How serious? According to the jail records you linked, he’s charged with Assault with a deadly weapon with intent to kill inflicting serious injury. That’s a Class C felony. The only more serious crimes are First and Second Degree Murder, Rape, some types of child sexual assault, and manufacturing/possessing/using a Nuclear, Chemical, or Biological Weapon of Mass Destruction.

    The ordinary sentence for AWDWWITKISI for a person who has no previous record is 58-73 months, but for crimes that are particularly aggravated, and I would call burning someone over 50% of his body “aggravated,” the range is 73-92 months.

    And all this is true whether he attacked the man over his sexual orientation or not. This is actual justice. Pretending that some victims are better than other victims is not.

  2. Kevin

    November 13, 2014 at 5:30 pm

    Could not have said it better.

  3. Sarah Ovaska

    November 13, 2014 at 5:40 pm

    Thanks for your comments Sean. There’s no dispute that a brutal attack like this is serious – especially considering that the victim in this case is in critical condition with what authorities say are life-threatening injuries. My post was simply reporting that police do not believe it falls into a narrow band of crimes seen as hate crimes where a person’s race, religion or sexual orientation (or other factors) what motivated the perpetrator to commit the crime. More details may come to light in this case, and I hope to report them as they become public.

  4. Paul

    November 14, 2014 at 10:21 am

    Re: Sean’s post and hate crimes. The purpose of hate crime laws is not to punish assailants or killers harder if their victim happens to be in a special group. Hate crime laws are meant to be a deterrent against demographic terrorism — a hate crime is not only a tragedy for the victim, but culturally/societally it creates real fear and intimidation along demographic lines. I understand the arguments against hate crime laws; just pointing out that their *intent* is meant to be more societally protective than individually punitive.

  5. candy Lapan

    November 15, 2014 at 12:09 am

    There is also a benefit at Q Lounge in Greensboro from 2-6pm on Nov. 15th. There will be a silent auction with thousands of dollars worth of goods that were donated from individuals and businesses all around Greensboro. The online fund was also set up by Q Lounge. 708 West Market St. Greensboro.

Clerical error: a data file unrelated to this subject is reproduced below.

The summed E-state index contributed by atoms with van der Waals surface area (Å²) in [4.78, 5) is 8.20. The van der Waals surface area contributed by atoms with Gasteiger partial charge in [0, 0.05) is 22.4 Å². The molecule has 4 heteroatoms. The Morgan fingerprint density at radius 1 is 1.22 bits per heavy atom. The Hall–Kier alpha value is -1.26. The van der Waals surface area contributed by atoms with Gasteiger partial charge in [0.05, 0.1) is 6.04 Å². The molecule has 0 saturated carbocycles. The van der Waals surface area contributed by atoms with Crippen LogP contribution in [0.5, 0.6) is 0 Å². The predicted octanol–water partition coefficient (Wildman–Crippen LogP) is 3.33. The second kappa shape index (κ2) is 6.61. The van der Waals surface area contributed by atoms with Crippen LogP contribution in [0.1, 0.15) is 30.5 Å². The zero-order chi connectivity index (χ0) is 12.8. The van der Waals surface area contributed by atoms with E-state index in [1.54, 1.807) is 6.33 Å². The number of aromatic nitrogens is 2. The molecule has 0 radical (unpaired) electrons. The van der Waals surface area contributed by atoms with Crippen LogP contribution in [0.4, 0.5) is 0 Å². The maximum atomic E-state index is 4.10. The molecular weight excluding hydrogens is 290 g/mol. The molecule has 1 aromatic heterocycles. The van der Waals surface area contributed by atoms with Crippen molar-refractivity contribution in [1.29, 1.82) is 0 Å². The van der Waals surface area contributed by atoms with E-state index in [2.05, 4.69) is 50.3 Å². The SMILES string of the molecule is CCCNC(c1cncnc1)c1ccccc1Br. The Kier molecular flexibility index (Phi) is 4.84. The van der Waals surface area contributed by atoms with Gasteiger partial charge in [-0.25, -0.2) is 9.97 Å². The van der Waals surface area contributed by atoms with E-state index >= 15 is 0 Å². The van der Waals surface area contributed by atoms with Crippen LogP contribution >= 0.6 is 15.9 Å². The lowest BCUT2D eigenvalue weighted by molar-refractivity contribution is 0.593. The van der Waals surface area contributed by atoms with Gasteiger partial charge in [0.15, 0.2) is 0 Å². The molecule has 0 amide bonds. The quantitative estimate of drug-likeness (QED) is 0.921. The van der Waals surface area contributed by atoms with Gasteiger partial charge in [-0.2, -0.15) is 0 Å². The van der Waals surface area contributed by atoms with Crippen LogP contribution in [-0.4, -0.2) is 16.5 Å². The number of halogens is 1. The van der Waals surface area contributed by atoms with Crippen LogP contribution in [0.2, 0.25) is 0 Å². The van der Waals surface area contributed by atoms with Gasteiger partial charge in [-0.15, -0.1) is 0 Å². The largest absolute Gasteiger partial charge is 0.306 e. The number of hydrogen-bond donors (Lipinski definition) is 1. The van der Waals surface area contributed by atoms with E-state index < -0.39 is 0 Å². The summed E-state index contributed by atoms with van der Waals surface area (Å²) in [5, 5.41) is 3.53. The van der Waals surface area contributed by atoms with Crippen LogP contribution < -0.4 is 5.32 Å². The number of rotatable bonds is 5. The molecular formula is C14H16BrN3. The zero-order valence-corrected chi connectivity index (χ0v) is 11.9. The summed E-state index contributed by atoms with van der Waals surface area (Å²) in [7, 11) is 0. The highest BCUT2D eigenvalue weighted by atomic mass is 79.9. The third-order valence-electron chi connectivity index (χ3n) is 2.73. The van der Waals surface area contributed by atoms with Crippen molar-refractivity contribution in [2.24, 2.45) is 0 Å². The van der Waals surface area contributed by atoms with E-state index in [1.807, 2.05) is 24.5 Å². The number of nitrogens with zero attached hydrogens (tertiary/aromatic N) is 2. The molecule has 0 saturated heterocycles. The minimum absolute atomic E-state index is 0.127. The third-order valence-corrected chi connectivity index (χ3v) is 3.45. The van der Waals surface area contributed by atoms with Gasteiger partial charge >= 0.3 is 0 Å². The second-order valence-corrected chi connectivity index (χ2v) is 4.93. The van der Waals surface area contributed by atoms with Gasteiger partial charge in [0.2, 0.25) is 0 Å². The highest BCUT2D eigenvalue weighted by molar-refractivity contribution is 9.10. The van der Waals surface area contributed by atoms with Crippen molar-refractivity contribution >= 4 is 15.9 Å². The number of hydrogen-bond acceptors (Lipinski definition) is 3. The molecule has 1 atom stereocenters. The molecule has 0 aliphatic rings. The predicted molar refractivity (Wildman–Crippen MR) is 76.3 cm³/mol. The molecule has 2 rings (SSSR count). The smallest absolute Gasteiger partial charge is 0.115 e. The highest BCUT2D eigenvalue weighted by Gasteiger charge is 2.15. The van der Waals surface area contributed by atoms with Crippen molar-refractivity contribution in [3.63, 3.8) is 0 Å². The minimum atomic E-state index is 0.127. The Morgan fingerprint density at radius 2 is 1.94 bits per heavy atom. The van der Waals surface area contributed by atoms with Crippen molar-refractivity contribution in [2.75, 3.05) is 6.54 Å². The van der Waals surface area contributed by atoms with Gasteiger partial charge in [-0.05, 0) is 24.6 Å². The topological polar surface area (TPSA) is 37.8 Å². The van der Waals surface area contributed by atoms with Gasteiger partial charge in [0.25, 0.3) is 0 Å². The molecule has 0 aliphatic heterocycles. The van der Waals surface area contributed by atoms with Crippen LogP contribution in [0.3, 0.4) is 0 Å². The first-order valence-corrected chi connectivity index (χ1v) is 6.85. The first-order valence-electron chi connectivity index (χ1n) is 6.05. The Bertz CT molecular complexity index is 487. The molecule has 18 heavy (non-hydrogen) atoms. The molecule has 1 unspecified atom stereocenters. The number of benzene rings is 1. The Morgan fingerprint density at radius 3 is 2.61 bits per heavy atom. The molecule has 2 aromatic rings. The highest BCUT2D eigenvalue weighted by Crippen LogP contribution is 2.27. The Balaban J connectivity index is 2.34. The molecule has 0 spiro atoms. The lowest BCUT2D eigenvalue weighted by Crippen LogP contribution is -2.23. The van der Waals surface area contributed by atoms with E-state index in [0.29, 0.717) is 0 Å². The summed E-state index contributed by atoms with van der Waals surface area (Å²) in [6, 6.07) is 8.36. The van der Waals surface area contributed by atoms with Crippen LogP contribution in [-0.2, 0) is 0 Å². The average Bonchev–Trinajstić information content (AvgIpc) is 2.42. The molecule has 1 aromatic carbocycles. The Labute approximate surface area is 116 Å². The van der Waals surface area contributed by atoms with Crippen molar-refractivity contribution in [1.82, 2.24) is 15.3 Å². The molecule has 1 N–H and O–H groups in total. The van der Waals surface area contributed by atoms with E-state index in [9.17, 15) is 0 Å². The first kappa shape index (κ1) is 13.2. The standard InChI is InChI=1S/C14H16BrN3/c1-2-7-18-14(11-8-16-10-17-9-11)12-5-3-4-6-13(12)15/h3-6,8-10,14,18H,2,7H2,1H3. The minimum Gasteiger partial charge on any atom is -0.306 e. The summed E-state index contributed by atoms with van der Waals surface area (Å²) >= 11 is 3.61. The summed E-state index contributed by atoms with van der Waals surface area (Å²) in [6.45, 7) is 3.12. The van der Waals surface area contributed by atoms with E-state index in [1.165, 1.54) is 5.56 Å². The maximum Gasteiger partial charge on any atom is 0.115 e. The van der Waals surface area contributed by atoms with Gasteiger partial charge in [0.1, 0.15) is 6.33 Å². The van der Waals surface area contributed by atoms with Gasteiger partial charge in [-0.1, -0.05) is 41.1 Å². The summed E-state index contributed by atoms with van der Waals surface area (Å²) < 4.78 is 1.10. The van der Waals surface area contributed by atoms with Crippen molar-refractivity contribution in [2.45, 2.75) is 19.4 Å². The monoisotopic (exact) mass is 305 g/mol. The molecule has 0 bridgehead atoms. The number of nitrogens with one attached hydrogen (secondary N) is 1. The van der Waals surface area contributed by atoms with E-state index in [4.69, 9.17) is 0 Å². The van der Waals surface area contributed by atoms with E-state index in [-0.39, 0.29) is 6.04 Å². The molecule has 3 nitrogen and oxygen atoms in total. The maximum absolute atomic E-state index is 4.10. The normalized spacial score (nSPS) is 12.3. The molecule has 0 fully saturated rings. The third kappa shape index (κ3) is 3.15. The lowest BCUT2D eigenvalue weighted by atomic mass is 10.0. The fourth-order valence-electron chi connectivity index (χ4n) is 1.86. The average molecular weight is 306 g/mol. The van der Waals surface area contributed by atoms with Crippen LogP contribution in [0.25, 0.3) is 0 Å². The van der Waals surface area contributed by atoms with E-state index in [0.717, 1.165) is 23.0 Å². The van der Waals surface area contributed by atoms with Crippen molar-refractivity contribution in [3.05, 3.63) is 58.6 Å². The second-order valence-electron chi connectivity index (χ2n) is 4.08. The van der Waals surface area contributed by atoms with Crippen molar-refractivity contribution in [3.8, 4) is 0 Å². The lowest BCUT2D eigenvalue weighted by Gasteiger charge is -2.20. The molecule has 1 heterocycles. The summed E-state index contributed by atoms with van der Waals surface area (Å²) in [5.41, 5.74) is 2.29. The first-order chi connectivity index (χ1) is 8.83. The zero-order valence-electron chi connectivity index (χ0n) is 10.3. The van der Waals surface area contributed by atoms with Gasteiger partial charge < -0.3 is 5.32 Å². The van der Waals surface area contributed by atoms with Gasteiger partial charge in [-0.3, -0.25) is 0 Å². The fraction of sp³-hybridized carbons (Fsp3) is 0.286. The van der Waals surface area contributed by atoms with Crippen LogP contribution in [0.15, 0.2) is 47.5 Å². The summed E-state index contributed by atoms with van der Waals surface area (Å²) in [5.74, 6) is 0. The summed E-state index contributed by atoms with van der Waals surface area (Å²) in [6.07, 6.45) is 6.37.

6. candy Lapan

    November 15, 2014 at 12:10 am

  7. candy Lapan

    November 15, 2014 at 12:11 am

    Also a general note, it would never fall in the band of crimes considered hate crimes in NC because NC does not cover sexual orientation in its hate crimes laws.

  8. Wendy

    November 15, 2014 at 7:40 pm

    SEAN – anything that was sensible about your post WAS COMPLETELY NEGATED by the last line: “Pretending that some victims are better than other victims is not.” Your IGNORANCE & NARROW-MINDEDNESS (perhaps your own hate) is waving like a giant flag, sweetheart! I have never EVER heard anyone anywhere indicate or imply that a victim of a hate crime was more/less better than any other human being. ONLY A FOOL WHO IS LOOKING TO BE INTENTIONALLY INSULTING would ever do such a thing. You need to save your future commentaries for things which you actually DO understand. You may understand a few things you Googled about sentencing — BUT YOU HAVE ALOT TO LEARN ABOUT HUMANITY.

  9. Sean D Sorrentino

    November 17, 2014 at 1:07 pm

    Wendy: Apparently your Caps Lock key is malfunctioning.

    “Hate Crimes” laws are a specific attempt to legislate thoughts. In some people’s minds, treating a person like this is somehow worse because of what they were thinking at the time. No. The act itself was wrong. We may speculate as to why they would do something like this, but in the end we don’t really care. What he did was wrong and deserving of the severest punishment. What led him to select this particular person is irrelevant.

    We do justice a disservice when we pretend that one legislative category of victims is deserving of special protection above and beyond another category of victims. One person is never better than another person. Before the law all people are equal. That’s the bedrock principle of our system. A system about which you have a lot to learn.